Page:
The kinetic energy of a round is largely a non-factor; human tissue is very flexible, ‘temporary cavity’ is not tissue damage. Speed and size of the round does not make much significant difference unless you are talking like sub mm beads or until you start talking about 15mm cannons (like in many things in life, the ‘rate of change’ in a paradigm is largely linear and uniform, up until you reach critical tipping points when things then change precipitiously). Rather, round design itself is what has significance after placement and penetration. Particularly, frangible ammo (like SMK or m193) that creates lots of small widely distributed wound channels upon impact is the only thing that really improves the lethality of a round to a significant degree (as it makes hits to vitals more likely).

    US Army studies on small arms lethality in battle concluded that the most significant factor in casualty infliction was the number of shots sent down range. More volume means more chances to hit vitals. It only makes sense that lighter rounds are more effective in the real world.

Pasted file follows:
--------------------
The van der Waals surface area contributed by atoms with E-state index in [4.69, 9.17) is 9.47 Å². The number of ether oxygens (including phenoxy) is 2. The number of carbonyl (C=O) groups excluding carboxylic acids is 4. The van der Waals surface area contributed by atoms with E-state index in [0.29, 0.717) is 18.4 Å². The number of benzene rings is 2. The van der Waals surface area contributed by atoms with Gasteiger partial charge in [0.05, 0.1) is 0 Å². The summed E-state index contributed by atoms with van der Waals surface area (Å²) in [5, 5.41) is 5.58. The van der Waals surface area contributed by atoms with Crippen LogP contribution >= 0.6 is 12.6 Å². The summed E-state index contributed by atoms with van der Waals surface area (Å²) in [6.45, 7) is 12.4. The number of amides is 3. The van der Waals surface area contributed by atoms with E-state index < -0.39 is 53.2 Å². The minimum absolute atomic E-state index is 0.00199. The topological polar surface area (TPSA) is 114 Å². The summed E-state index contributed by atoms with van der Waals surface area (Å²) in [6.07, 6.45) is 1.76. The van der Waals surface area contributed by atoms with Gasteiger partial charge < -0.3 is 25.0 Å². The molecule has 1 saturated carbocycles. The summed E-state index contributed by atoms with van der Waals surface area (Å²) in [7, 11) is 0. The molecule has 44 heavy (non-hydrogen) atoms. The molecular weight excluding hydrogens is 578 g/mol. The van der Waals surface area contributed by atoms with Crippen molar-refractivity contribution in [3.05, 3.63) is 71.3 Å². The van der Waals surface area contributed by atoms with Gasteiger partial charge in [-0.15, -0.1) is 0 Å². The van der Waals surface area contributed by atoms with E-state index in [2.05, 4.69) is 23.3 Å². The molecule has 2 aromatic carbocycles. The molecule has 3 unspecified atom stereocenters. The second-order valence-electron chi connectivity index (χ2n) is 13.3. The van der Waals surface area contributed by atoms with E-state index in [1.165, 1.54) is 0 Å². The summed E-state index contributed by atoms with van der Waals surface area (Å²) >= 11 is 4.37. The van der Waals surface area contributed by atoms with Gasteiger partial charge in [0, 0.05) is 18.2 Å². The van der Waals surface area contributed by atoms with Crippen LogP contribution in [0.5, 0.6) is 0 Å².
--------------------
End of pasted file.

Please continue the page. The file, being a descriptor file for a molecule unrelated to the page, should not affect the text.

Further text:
• jim says:

      On that argument, the smallest round that is reasonably deadly is the .22 LR, and anything bigger gives you benefits that are not worth the fact that you are probably carrying less ammo, take longer to recover aim between shots, and so forth.

      But that argument does not predict that the 0.22 would be more effective per shot, just that one can fire more shots in less time. The data is anomalous and surprising in that by many important measures, the smaller caliber is more effective per shot.

      • Pseudo-chrysostom says:

        Yes, I’m simply piling on (eg in cases where resource is less of an object).

        It is a common refrain to say that ‘the best cartridge is the one you have the most practice with’, but well, this is proof positive of that fact. The best cartridge *is indeed* the one you can practice the most with, tout court. Cheaper ammo means more practice, which means more accuracy, which means more chance to hit vitals.

  6. TheBigH says:

    I’ve read far to many stories of small rounds bouncing off very large men’s heads to want to carry somethingas light as a 22.

  7. ilkarnal says: